WASHINGTON - For the first time, bond lawyers attending an annual workshop in Chicago are expected to focus more on the securities law issues than on the tax law issues that are confronting the municipal bond market.
About 1,000 bond lawyers, a record number, are planning to converge on the Windy City today to attend the National Association of Bond Lawyer's 19th annual bond attorneys workshop.
The workshop, an educational forum that also serves as a national clearinghouse for ideas on public finance law, is jokingly called "the bond lawyers' San Juan Capistrano" after the California town that is annually beset by swallows.
But this year marks a turning point for the meeting because the disclosure guidance and proposals issued by the Securities and Exchange Commission in March are expected to upstage the arbitrage and other tax issues that have traditionally dominated the workshop.
"This year, securities regulation and law is going to be a huge subject," said Charles Henck, the association lawyer in charge of the workshop, in an interview last week.
"For several years, while there were rumblings of things going on in the securities area, most of the federal government action was on the tax side," said Henck, a lawyer with Ballard Spahr Andrews & Ingersoll in Washington. "This year, by contrast, there's been a lot of activity on the securities front."
"This is the first workshop after the SEC pronouncements of March, and they are obviously extremely important," said Robert Dean Pope, a lawyer with Hunton & Williams in Richmond.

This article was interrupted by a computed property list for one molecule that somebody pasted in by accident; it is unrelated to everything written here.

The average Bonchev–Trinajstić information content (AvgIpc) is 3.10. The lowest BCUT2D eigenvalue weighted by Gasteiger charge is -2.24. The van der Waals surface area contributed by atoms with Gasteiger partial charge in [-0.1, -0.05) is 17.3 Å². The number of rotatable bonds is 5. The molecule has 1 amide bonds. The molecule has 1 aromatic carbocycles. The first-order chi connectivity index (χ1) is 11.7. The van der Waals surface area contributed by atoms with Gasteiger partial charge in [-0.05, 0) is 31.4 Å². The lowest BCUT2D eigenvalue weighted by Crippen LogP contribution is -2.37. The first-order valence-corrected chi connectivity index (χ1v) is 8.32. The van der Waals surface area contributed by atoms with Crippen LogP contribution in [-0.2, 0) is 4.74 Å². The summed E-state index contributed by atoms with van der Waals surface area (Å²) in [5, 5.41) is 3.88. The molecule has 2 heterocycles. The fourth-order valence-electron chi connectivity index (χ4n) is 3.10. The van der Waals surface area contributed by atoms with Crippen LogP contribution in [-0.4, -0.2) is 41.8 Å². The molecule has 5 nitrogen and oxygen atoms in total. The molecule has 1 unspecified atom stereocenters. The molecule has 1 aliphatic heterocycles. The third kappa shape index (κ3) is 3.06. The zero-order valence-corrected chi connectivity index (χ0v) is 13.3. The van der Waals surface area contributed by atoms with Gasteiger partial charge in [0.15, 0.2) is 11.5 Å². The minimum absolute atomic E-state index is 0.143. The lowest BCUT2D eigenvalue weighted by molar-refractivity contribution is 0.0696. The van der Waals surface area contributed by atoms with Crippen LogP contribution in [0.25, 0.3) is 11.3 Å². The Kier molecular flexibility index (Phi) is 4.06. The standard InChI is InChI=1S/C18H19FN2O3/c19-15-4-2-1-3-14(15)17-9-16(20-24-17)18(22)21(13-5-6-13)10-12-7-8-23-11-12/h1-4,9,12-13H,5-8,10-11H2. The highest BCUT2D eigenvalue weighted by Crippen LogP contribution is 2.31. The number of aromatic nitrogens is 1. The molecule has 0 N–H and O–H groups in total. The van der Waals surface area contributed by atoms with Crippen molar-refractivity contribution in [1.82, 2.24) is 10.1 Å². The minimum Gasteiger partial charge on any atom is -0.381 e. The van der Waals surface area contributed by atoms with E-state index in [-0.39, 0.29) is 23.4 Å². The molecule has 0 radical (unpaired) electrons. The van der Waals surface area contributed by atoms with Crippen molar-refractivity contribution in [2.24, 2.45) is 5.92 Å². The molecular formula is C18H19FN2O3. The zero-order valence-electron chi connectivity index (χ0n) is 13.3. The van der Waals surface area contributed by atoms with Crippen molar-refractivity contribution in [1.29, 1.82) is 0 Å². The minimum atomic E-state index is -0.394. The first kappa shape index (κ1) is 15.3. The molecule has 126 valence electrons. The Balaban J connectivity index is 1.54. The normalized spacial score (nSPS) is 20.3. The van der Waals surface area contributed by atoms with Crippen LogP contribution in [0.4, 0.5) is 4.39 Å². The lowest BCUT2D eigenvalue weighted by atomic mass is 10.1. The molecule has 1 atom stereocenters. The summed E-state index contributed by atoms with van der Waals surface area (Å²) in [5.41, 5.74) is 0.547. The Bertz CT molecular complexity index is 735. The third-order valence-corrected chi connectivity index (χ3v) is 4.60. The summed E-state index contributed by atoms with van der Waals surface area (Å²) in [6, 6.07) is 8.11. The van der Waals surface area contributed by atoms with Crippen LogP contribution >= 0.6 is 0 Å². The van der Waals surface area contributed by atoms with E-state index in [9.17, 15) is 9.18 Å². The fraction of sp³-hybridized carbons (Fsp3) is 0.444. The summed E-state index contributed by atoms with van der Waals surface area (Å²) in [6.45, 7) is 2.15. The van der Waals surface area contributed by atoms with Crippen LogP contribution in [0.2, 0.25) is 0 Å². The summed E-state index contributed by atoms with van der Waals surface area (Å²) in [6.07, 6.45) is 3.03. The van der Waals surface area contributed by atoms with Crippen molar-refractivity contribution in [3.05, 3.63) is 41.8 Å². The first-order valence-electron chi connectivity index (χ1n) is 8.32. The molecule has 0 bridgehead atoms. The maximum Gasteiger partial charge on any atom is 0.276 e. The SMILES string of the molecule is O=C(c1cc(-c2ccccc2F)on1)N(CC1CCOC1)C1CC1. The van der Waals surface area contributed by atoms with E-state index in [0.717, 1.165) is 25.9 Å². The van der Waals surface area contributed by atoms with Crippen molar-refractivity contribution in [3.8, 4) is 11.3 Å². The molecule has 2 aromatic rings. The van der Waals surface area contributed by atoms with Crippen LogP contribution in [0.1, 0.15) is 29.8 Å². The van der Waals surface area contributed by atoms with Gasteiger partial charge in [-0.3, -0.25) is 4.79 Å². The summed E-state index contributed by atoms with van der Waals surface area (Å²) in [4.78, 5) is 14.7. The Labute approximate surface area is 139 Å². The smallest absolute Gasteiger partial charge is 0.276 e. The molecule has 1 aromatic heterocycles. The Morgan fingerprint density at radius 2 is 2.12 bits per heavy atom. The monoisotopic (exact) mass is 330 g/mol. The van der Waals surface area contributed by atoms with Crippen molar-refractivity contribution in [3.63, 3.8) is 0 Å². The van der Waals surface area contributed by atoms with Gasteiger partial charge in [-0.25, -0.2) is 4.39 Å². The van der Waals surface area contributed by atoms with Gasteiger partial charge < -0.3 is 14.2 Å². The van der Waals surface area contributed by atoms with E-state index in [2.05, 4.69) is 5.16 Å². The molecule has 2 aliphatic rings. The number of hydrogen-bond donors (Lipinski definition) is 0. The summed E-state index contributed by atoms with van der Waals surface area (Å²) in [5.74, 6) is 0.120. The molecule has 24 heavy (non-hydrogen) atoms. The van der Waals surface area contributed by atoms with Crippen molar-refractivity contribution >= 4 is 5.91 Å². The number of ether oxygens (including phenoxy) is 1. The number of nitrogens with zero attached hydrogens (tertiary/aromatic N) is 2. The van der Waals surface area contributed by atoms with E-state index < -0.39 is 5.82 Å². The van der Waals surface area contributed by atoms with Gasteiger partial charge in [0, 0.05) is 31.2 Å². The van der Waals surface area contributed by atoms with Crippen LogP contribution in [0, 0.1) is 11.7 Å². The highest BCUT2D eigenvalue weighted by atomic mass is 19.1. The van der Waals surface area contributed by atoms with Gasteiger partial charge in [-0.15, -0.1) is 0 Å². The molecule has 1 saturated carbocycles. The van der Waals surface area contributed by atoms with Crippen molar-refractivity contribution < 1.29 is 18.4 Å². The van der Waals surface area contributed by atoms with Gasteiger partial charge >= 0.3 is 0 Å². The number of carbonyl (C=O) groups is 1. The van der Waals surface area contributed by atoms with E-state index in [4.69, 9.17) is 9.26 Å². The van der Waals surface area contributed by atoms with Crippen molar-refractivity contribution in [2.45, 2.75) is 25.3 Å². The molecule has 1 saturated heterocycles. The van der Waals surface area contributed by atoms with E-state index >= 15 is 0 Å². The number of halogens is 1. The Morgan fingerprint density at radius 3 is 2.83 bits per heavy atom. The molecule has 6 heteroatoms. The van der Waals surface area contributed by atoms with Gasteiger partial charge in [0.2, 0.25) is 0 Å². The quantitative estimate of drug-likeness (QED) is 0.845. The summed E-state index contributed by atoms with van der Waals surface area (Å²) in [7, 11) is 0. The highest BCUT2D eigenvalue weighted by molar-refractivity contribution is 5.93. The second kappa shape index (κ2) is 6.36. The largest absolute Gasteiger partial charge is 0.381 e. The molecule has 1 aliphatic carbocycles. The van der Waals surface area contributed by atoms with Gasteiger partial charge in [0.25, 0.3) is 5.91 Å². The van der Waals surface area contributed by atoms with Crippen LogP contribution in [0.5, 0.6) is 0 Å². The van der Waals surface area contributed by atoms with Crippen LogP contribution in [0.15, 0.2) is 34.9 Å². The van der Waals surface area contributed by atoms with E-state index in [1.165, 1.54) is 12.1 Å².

"The final version of them is obviously going to have a profound effect on state and local government finance, so naturally people are talking about that. We're interested and concerned," Pope said.
Unlike tax law issues, which often narrowly apply to specific types of bond offerings, securities issues tend to affect bond transactions and participants across the board, Henck and other association members said.
"Securities issues cut across practice lines in a way that some of the tax issues don't," said Henck. "There are only so many people in the country who do single-family housing or the high-tech advance refundings or other transactions that the arbitrage rules were aimed at."
"But all of us who are participants in a public offering have a stake in disclosure because if something goes wrong everybody gets sued," Henck said.
"This is an area that's going to readily affect the day-to-day practice of everyone in NABL," agreed Paul Maco, a former association board member who is now an attorney-fellow at the SEC.
The hottest topic at the annual workshop is expected to be SEC's proposed amendments to Rule 15c2-12 of the Securities Exchange Act of 1934.